No party (except the minnows) will enter a pre-election pact with any party because it would be electorally poisonous. But the partnerships will be more obvious and maybe more attractive post election when the seats are counted.

      Reply
    3. Christopher Dale Rogers

      PK,
      Not only have I had time to digest the UK English Local Election results, but I’ve also had the opportunity to discuss these results with leading Corbyn supporting MP’s, and former Greens we are expecting big things from.

      A few salient facts, first and foremost, lest anyone forget, Jeremy Corby has been the victim of the most concerted attacks ever launched against a leader of the Opposition – this onslaught against Corbyn by the MSM and Rightist forces within the Parliamentary Labour Party began in earnest in late February and has been unremitting. Indeed as I post this on late Saturday evening UK timeline the assaults continue and will continue on Sunday via the Sunday Newspapers and usual diet of politics shows, none of which have any sympathy for JC.

      As for failing to meet raised expectations, well, this is a good one, because it was the Mayor of London, the Blairite Mayor Khan who did most of the cheerleading, whilst Corbyn’s office and those running strategy failed to correctly talk down such expectations, based in part on the knowledge of the volatile environment we found ourselves in, namely the implosion of UKIP, much of which seems to have cleaved off to the Tories, hence denting quite significant gains in actual votes cast by Labour.

      Further, readers would need to turn their clocks back four years and read the headlines from the 2014 English Elections, whereby Labour under Ed Miliband had made massive gains, which were lauded by the BBC, Independent and Guardian to name but a few news outlets – so, the reality is it was always labour defending gains, not Labour making many more further gains, which actually did come, as the final tally on the BBC Polling shows.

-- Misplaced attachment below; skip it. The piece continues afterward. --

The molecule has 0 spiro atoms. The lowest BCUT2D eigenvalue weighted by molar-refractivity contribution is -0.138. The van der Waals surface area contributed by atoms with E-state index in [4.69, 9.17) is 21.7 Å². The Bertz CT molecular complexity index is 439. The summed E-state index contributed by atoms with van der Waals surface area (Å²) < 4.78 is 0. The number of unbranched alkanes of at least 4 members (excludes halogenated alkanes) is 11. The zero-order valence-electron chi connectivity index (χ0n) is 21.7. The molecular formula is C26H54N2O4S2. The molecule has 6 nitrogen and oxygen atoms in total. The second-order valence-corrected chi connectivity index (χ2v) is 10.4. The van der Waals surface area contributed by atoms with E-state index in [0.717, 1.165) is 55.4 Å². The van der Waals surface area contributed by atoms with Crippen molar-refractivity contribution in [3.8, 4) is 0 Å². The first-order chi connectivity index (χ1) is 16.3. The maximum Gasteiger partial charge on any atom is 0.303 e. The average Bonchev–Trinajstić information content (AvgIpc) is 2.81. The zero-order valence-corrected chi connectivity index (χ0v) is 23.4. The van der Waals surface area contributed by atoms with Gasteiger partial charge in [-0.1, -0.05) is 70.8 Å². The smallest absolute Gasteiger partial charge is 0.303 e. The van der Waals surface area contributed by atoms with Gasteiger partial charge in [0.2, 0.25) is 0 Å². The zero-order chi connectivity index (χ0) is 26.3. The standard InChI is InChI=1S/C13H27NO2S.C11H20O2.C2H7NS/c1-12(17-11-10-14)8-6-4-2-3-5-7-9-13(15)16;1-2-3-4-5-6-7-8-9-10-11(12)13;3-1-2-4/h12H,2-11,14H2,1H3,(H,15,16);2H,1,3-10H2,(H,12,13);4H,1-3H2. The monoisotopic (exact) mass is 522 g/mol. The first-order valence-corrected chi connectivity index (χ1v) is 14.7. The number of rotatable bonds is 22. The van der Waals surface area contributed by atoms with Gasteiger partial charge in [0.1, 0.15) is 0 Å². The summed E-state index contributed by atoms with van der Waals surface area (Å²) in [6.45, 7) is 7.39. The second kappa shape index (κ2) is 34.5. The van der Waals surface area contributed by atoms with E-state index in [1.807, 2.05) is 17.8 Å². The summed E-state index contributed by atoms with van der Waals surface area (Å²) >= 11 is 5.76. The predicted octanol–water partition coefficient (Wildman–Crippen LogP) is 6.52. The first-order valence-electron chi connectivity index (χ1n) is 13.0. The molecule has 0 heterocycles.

At the time of typing this, the full turnout and actual number of votes cast is still patchy, but in Wandsworth, Labour actually polled more than the Tories. Alas, under our FPTP system, this did not turn into actual seats. That said, Labour’s performance and number of council seats is on par with its massive gains in 1971 – so hardly a disaster I’m afraid, more a consolidation of the vote.

      Anyhow, and having chatted with a few of those actually in the know, its certainly not doom and gloom. Actually, its the reverse, many desire a General Election ASAP, apart from a number of Labour PLP malcontents, who, unwilling to take the Centrist £50 million coin on offer to start a new Party, seem determined to inflict as much damage as possible, before finally moving on.

      Expect the full re-introduction of mandatory re-selection after the next Party Conference as the newbies and leftist oldies have actually had enough, and Corbyn is acutely aware of this fact.

      Reply
  4. The Rev Kev

    It has become blatantly clear over the past year or more the substandard performance of the UK government as they try to deal with the ramifications of Brexit. At this stage Sir Humphrey Appleby would be a godsend but he retired decades ago. As Yves pointed out, they couldn’t even formulate decent questions to ask of that TSB bank director when they had the chance and it was expected of them to do so.
    There will always be those who choose to climb the greasy pole but to do so, one has to at least have a nodding acquaintance with reality. These Labour MPs know that the old days of good-old-Tony are gone but are refusing to adapt to what Mark Blyth calls Trumpism. That is, a general wide spread revolt of the policies that impoverished a majority to enrich continuously a well-connected minority. American commentators may have heard of this.
    In short, these critics will never come around and the most that you can do is replace them and hopefully from people that do not come from the shallow end of the talent pool. Why should they stop attacking Corbyn? The media is definitely on their side and is cheering them on. It may have not occurred to them that this is because over the past generation UK journalist are now recruited from the elite. No! Like the die-hard Clintonites in the US democrat party they have to be replaced as you can never trust them to betray you on behalf of interest outside their respective parties.